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The concept of inemuri can be simplified as ‘sleeping on the job’, but a more accurate definition would be ‘being present while asleep’. Inemuri – sleeping at train stations, in class, on the steps of the mall – is a much more common sight in Japan than in America or Europe. And more than that, it’s socially acceptable. Delve further into the Japanese concept of inemuri.
People have been taking the odd nap in public since the dawn of civilization. But the more specific idea of inemuri really took off during Japan’s postwar economic boom. Japan’s economic miracle of the 60s, 70s and 80s saw the nation experience rapid growth and establish itself as one of the world’s major powers. Life was good for most. People had more money, they had jobs and they had money to spend on leisure. As a result, people became very, very busy. The Japanese prided themselves on being known as the hardworking nation that never sleeps. Who had time to sleep when there was money to be made, meetings to make and appointments to keep?
Sleeping on the subway or at the office is the sign of a hard worker. In fact, your boss might even encourage it. Sleeping in class (while not nearly as acceptable) still carries the subtle suggestion of good intention from staying awake late the previous night to study. The general consensus on inemuri seems to be that, as long you aren’t trespassing, blockading or otherwise disturbing the peace, going to sleep is perfectly acceptable. A good comparison would be an airport. In an airport, people who are tired out from a long night are sprawled out, fast asleep, wherever they can. But the vast majority of people are not. The same is true for inemuri.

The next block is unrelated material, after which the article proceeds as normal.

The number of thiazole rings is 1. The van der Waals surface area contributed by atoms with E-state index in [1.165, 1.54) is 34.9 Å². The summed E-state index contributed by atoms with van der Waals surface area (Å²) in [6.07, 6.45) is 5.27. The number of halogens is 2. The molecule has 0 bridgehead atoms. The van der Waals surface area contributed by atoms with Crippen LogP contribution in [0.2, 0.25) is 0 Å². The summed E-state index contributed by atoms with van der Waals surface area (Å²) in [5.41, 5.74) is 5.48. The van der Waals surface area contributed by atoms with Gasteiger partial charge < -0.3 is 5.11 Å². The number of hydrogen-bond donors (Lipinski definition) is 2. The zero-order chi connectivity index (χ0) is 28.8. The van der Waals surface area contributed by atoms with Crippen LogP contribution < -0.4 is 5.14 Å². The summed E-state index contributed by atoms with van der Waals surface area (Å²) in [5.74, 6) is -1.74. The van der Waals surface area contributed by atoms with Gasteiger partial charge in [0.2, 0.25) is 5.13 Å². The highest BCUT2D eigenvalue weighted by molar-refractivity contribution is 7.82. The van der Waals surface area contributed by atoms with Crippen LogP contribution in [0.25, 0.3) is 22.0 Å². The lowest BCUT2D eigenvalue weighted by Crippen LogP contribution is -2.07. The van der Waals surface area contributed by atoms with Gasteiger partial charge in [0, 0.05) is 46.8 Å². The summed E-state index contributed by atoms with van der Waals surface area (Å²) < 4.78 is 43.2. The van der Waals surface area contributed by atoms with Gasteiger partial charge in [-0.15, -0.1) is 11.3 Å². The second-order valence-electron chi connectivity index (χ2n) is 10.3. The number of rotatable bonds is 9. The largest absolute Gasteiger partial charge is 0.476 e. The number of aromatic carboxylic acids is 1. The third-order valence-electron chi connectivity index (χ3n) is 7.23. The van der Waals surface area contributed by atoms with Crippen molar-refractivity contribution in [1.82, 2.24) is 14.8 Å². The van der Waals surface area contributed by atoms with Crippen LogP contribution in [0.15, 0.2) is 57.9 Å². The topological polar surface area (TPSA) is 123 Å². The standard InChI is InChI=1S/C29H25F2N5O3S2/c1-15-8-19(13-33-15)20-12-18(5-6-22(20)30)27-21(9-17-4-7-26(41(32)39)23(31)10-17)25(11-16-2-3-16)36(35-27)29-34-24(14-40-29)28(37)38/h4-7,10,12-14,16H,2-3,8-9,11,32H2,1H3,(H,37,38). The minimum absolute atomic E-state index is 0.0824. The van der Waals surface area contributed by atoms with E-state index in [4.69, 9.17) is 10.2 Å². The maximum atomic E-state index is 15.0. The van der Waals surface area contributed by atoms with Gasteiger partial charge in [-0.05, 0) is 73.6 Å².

Why is inemuri more acceptable in Japan than in other places? There isn’t any one reason. Many contributing factors come together to create an environment in which inemuri fits in comfortably. One is that the Japanese are simply hardworking people. Unlike Europe and America, working overtime is part of the work culture in Japan, and most office workers pull ten hours or more each day. Suddenly, a quick nap on the bench or on the train home is much more inviting. The second most common situation in which inemuri is present is in the nightlife districts of Shinjuku and Shibuya in the early morning hours. The Japanese rely heavily on their public transit system. After a night of drinking, it’s common to see men sprawled out on steps, public benches or even the floor, sleeping while they wait for the trains to start running again.
Inemuri can be compared to the 21st century phenomenon of FOMO, or ‘fear of missing out’. People experience FOMO purely from the fact that they can’t be everywhere at once. If one misses a friend’s dinner party in order to attend their grandmother’s 88th birthday party, they would experience FOMO, and vice versa. It’s inescapable. In the modern era, there are just too many things to do, so many opportunities that never existed before. It’s impossible to live one’s life without ‘missing out’ on something, simply by virtue of existing. This is where inemuri comes in. To be ‘present while sleeping’ – even though they may be asleep on the subway after working late, or dozing through that early morning meeting, the potential to be present is much more real. So, inemuri could be considered a manifestation of FOMO, or at the very least, a modern phenomenon in the same vein.